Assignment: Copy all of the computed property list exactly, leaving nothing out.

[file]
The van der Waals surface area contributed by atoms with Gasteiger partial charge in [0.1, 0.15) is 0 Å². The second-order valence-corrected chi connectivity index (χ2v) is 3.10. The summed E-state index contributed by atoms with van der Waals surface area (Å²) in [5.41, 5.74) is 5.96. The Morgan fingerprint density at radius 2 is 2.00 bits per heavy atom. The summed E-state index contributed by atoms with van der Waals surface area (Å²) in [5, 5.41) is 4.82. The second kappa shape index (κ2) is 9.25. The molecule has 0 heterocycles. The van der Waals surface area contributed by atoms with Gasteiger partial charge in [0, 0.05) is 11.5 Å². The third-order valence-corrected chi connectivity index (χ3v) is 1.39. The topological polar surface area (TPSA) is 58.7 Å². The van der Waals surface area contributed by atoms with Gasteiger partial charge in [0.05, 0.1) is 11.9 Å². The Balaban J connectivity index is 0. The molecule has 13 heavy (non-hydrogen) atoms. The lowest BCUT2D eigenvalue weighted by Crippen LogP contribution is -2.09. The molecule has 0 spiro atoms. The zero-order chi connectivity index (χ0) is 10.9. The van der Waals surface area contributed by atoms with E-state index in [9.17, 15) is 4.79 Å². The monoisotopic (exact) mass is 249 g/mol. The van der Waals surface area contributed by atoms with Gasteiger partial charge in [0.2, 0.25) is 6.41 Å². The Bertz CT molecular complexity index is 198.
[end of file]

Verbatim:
The van der Waals surface area contributed by atoms with Gasteiger partial charge in [0.1, 0.15) is 0 Å². The second-order valence-corrected chi connectivity index (χ2v) is 3.10. The summed E-state index contributed by atoms with van der Waals surface area (Å²) in [5.41, 5.74) is 5.96. The Morgan fingerprint density at radius 2 is 2.00 bits per heavy atom. The summed E-state index contributed by atoms with van der Waals surface area (Å²) in [5, 5.41) is 4.82. The second kappa shape index (κ2) is 9.25. The molecule has 0 heterocycles. The van der Waals surface area contributed by atoms with Gasteiger partial charge in [0, 0.05) is 11.5 Å². The third-order valence-corrected chi connectivity index (χ3v) is 1.39. The topological polar surface area (TPSA) is 58.7 Å². The van der Waals surface area contributed by atoms with Gasteiger partial charge in [0.05, 0.1) is 11.9 Å². The Balaban J connectivity index is 0. The molecule has 13 heavy (non-hydrogen) atoms. The lowest BCUT2D eigenvalue weighted by Crippen LogP contribution is -2.09. The molecule has 0 spiro atoms. The zero-order chi connectivity index (χ0) is 10.9. The van der Waals surface area contributed by atoms with E-state index in [9.17, 15) is 4.79 Å². The monoisotopic (exact) mass is 249 g/mol. The van der Waals surface area contributed by atoms with Gasteiger partial charge in [0.2, 0.25) is 6.41 Å². The Bertz CT molecular complexity index is 198.